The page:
Seven Financial Experiences to Share With Your Kids

By Maryalene LaPonsieFOXBusiness

When Ellen Cannon was 10, her father bought her stock in General Motors. At 12, she accompanied him on a business trip and visited the New York Stock Exchange. These experiences fascinated her -- and years later proved useful as she sought a career.

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Today, Cannon is a financial journalist in Palm Beach Gardens, Flor., and she credits those early events as helping her gain the knowledge needed to pursue jobs reporting on the finance sector.

"I felt confident," said Cannon. "Felt like I could talk the language."

Cannon's father wasn't a finance professional, but his guidance helped his daughter get a head start on achieving financial literacy. Regardless of your occupation or income, it is vital to teach your children the skills needed to be financially successful as adults, and sharing these seven experiences with them may help:

1. Opening a bank account

Starting a bank account can be a great first step to learning about money. Kids in elementary or middle school can open savings accounts, and adding a checking account may be appropriate for teens with jobs.

However, don't go into a bank or credit union and do all of the work for them. Let your kids handle whatever paperwork they can and answer the questions from the banker. Then, when the statement arrives, take the time to teach them how to read it and reconcile their balances so they get a clear sense of how successful account management works.

2. Drafting a budget

Perhaps no skill is more important when it comes to financial success than the ability to create and follow a budget. Teach your kids to intelligently spend the money they have and plan for future expenses by crafting a written budget with them.

Although some parents balk at the idea, allowing children to sit in on your household budgeting and bill-paying sessions can also give them a helpful real-world experience. If you have a teen with a job, make it a priority to help them identify their financial goals and create an appropriate budget.

3. Buying a gift with their own money

When budgeting with a child, don't forget to have them set aside money for holidays and birthdays. Letting them make their own gift purchases with their own money is both empowering and enlightening. It offers the satisfaction of sharing some of their wealth with a loved one, along with the practical experience of learning how extras such as sales tax, shipping fees and other expenses can turn that $20 present into a $30 present.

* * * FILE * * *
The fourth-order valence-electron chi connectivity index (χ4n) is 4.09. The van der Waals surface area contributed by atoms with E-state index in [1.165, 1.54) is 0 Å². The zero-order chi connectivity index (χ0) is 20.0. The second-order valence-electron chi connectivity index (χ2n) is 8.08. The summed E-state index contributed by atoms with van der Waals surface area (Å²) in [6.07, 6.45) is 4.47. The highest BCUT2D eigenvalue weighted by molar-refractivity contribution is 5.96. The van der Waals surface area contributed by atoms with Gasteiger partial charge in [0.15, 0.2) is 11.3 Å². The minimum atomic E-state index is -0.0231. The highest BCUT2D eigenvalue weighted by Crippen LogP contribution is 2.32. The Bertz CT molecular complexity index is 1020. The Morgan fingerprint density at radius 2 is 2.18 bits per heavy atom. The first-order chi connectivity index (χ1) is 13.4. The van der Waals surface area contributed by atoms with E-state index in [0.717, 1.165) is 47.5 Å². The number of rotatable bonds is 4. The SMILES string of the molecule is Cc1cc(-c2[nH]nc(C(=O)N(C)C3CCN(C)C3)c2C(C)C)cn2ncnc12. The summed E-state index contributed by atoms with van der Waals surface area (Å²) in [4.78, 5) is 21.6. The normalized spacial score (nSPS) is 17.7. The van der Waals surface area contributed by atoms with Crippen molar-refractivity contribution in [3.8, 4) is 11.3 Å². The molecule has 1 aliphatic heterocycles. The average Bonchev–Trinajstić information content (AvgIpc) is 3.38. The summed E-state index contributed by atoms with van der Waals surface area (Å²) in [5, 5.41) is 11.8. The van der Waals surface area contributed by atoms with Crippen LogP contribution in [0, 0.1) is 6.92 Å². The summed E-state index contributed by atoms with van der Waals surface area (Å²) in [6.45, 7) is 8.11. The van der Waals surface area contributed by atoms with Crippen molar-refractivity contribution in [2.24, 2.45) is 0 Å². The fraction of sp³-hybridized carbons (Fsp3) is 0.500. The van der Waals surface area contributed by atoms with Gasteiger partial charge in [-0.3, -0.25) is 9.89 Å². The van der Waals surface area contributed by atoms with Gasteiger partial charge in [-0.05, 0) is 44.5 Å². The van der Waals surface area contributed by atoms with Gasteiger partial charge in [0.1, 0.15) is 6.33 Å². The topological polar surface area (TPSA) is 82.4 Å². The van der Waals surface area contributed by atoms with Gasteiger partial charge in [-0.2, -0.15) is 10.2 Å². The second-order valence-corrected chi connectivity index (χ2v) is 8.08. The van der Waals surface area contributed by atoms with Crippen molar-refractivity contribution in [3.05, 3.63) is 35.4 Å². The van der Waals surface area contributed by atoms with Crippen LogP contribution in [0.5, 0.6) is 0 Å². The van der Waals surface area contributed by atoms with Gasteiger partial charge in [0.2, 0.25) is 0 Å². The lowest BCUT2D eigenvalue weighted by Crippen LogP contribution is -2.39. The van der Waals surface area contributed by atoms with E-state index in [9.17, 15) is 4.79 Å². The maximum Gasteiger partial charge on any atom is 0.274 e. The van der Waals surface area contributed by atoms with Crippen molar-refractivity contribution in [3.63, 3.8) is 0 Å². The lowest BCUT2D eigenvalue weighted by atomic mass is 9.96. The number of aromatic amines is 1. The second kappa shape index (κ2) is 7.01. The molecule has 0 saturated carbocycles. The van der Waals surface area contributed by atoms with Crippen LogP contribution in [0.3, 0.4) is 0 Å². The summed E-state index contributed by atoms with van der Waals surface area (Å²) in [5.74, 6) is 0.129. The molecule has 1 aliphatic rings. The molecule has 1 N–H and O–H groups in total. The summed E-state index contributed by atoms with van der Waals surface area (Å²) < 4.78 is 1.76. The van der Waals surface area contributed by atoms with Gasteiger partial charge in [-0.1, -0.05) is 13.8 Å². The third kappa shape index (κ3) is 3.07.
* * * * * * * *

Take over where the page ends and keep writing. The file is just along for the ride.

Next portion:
4. Donating to a charity

Likewise, foster a generous spirit in your children by encouraging them to share a portion of their money with a worthy charity or cause. You can help them find and evaluate charities on sites such as Charity Navigator. Making a donation is also an excellent segue into a discussion on taxes and how charitable donations may enable deductions.

5. Visiting a financial institution

As Cannon's experience demonstrates, getting a behind-the-scenes peek at the finance industry can spark an interest that lasts a lifetime.

"Being in the stock exchange building itself was very exciting," said Cannon. "The floor was littered with paper like confetti, and it was so fascinating to see how everyone was working."

Unfortunately, since the terrorist attacks of 2001, the New York Stock Exchange has closed off public access to the building. However, heading to the financial district of New York or another large city can give children a glimpse into the industry, even if it is at street level.

For those living in small towns, check with your bank or credit union to see if they can accommodate a tour to help your kids understand what happens after they pass their money to the teller.

6. Following an investment

Chances are, your children's retirements will hinge on money they've saved in a 401(k) or IRA, so help them become savvy about stocks and mutual funds from a young age. You could buy them a few stocks like Cannon's dad did or -- if you really want to dig into this task -- let them research and buy stocks on their own.

If the thought of your child buying stocks seems overwhelming or too risky, you can opt to research and select a fund to follow without any money actually changing hands. Simply choose some stocks for your "portfolio" and watch the stock market reports online to see how your "investment" is paying off.

7. Making a plan for college

As a financial journalist, Cannon says it surprises her how much is written about college planning that doesn't actually include children in the process. Instead of making plans for your children's future without their help, work with them to evaluate savings accounts and college investment plans and then track how those accounts grow over time.

Then, as they get older, they can more accurately estimate their education costs and expected sources of income to determine whether their savings are on target.

A lasting value

There are many reasons to share experiences like these with your children. But perhaps the most important is that it shows your children that money is something worth learning about.

"People shouldn't be afraid of finance," said Cannon. "And don't think 'I am not interested in that.' You have to be interested in that."

Teaching your kids how to be financially savvy could lead to a career in finance, or it could simply mean they will be able to live comfortably within their means. Either way, your kids win.

The original article can be found at financial experiences to share with your kids